CIT Releases Virginia’s 2016 Libraries Broadband Assessment

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Report assesses broadband speeds, costs and uses across Virginia libraries

CIT Broadband

The Internet is one of the primary pillars upon which the growing Virginia economy stands. Making sure that adequate broadband is available to all Virginians is absolutely crucial

The Center for Innovative Technology (CIT) announced today the results of its 2016 Virginia Libraries Broadband Assessment, which assesses the Internet speeds, associated costs, and connection quality of broadband in libraries across the Commonwealth and ultimately provided recommendations on how to improve broadband access and utilization.

Starting in the fall of 2014, CIT has partnered with the Library of Virginia and the Virginia Tech Center for Geospatial Information Technology to conduct Internet speed test campaigns throughout the Commonwealth to track and analyze connectivity at Virginia’s libraries. For the 2016 assessment, data was leveraged from the Universal Service Administrative Company (USAC) and the 2015 Library of Virginia survey to provide a more comprehensive look at our libraries from a broadband perspective.

The assessment includes analyses and recommendations for the following areas:

1.    Cost of access: This year we looked at how much library systems are paying per megabit of purchased service. The median cost per megabit for all libraries was $22.26. Annually, Virginia libraries spend over two million dollars on Internet related services.

2.    Internet download speeds: 62% of libraries purchased download connections that meet the Federal Communications Commission (FCC) designated broadband definition (25Mbps/3Mbps). However, only 30% of the branch libraries that conducted speed tests met the current FCC broadband definition.

3.    Latency: A measure of throughput, latency impacts how fast or slow your Internet connection seems. All online activities suffer when high latency measures are experienced. 13 libraries recorded very high median latency measures. Because many factors can contribute to latency, the report recommends these libraries work with their system to identify root causes.

4.    Technology: 51% of libraries purchase fiber services, 33% cable, 9% DSL and 1% T-3. 4% of library systems purchase very old and expensive T-1 services. 2% of libraries purchase broadband over power line connections, a controversial service.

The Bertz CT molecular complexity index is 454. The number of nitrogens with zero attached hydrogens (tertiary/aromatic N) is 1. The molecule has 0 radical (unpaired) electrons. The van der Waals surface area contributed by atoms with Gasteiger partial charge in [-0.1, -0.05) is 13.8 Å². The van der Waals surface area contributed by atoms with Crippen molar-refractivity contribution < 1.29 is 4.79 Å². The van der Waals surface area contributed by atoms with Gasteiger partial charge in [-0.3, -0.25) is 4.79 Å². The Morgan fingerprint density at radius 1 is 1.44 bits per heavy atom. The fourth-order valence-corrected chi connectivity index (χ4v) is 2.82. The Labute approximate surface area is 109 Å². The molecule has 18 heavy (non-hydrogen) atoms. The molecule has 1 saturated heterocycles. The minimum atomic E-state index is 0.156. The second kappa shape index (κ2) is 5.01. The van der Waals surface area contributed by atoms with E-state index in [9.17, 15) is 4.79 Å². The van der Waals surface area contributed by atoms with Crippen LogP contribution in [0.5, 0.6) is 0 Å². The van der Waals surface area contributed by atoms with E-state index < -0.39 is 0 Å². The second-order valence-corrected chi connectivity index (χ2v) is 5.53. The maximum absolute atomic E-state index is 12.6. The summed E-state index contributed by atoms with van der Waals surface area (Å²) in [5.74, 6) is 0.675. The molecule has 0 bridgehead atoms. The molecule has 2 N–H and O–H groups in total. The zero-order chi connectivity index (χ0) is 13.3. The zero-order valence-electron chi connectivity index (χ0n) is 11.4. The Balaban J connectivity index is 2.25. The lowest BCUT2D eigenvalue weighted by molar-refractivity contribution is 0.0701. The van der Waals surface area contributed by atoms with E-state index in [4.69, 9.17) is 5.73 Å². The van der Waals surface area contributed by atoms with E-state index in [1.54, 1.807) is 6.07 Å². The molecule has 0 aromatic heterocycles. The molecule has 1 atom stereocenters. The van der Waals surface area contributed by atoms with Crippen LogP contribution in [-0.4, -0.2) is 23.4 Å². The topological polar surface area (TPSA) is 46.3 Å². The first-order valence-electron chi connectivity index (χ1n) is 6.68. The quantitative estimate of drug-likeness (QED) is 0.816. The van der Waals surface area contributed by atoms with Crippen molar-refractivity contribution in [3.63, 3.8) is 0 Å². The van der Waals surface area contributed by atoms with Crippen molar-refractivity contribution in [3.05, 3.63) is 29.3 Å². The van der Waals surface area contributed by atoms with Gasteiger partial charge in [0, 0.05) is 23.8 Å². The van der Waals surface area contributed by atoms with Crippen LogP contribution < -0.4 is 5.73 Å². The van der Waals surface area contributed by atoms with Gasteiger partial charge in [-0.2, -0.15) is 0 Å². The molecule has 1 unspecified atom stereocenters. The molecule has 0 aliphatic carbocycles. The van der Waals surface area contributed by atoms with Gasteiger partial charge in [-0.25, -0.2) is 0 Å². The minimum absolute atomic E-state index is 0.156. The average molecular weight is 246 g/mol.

5.    Digital literacy training: About 50% of libraries offer training. The lack of digital literacy is known to be a primary barrier to broadband adoption. The report recommends more free training opportunities.

6.    Workforce training: About 74% of libraries offer workforce training. More rural libraries than urban provide workforce training.

The full report can be viewed online at http://www.wired.virginia.gov.

Carol Adams, Assistant Director at the Library of Virginia, said, “The Library of Virginia appreciates the ongoing support of Center for Innovative Technology in not only understanding the current status of broadband in public libraries but also in exploring ways to improve connectivity to help better serve the residents of Virginia.”

Sandie Terry, CIT Broadband Vice President, said, “The Internet is one of the primary pillars upon which the growing Virginia economy stands. Making sure that adequate broadband is available to all Virginians is absolutely crucial; broadband availability at our libraries is essential to making sure that citizens have the access and knowledge to leverage broadband to improve their lives. We hope this report will be able to provide information that can be leveraged to ensure the benefits of broadband will be realized by every community.”

About the Center for Innovative Technology, http://www.cit.org
Since 1985, CIT, a nonprofit corporation, has been Virginia’s primary driver of innovation and entrepreneurship. CIT accelerates the next generation of technology and technology companies through commercialization, capital formation, market development and revenue generation services. To facilitate national innovation leadership and accelerate the rate of technology adoption, CIT creates partnerships between innovative technology start-up companies and advanced technology consumers. CIT’s CAGE Code is 1UP71. To learn more, please visit http://www.cit.org. Follow CIT on Twitter @CITorg and add the Center for Innovative Technology on LinkedIn and Facebook.

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Kevin May
Center for Innovative Technology
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